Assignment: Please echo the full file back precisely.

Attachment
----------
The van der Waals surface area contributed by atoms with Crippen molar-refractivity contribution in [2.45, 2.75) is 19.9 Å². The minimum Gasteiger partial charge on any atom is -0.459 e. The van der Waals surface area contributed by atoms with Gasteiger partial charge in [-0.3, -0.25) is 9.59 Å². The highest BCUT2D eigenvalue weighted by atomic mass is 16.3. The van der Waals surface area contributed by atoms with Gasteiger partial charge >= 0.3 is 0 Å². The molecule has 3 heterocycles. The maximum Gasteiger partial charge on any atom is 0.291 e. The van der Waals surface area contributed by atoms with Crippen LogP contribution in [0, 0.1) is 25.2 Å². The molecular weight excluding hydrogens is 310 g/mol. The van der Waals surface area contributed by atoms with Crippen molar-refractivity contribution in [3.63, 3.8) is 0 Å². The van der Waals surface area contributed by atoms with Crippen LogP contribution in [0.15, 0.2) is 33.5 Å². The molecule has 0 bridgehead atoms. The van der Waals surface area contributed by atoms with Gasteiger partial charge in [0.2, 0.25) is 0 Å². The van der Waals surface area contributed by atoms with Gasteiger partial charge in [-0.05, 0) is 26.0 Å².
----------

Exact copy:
The van der Waals surface area contributed by atoms with Crippen molar-refractivity contribution in [2.45, 2.75) is 19.9 Å². The minimum Gasteiger partial charge on any atom is -0.459 e. The van der Waals surface area contributed by atoms with Gasteiger partial charge in [-0.3, -0.25) is 9.59 Å². The highest BCUT2D eigenvalue weighted by atomic mass is 16.3. The van der Waals surface area contributed by atoms with Gasteiger partial charge >= 0.3 is 0 Å². The molecule has 3 heterocycles. The maximum Gasteiger partial charge on any atom is 0.291 e. The van der Waals surface area contributed by atoms with Crippen LogP contribution in [0, 0.1) is 25.2 Å². The molecular weight excluding hydrogens is 310 g/mol. The van der Waals surface area contributed by atoms with Crippen molar-refractivity contribution in [3.63, 3.8) is 0 Å². The van der Waals surface area contributed by atoms with Crippen LogP contribution in [0.15, 0.2) is 33.5 Å². The molecule has 0 bridgehead atoms. The van der Waals surface area contributed by atoms with Gasteiger partial charge in [0.2, 0.25) is 0 Å². The van der Waals surface area contributed by atoms with Gasteiger partial charge in [-0.05, 0) is 26.0 Å².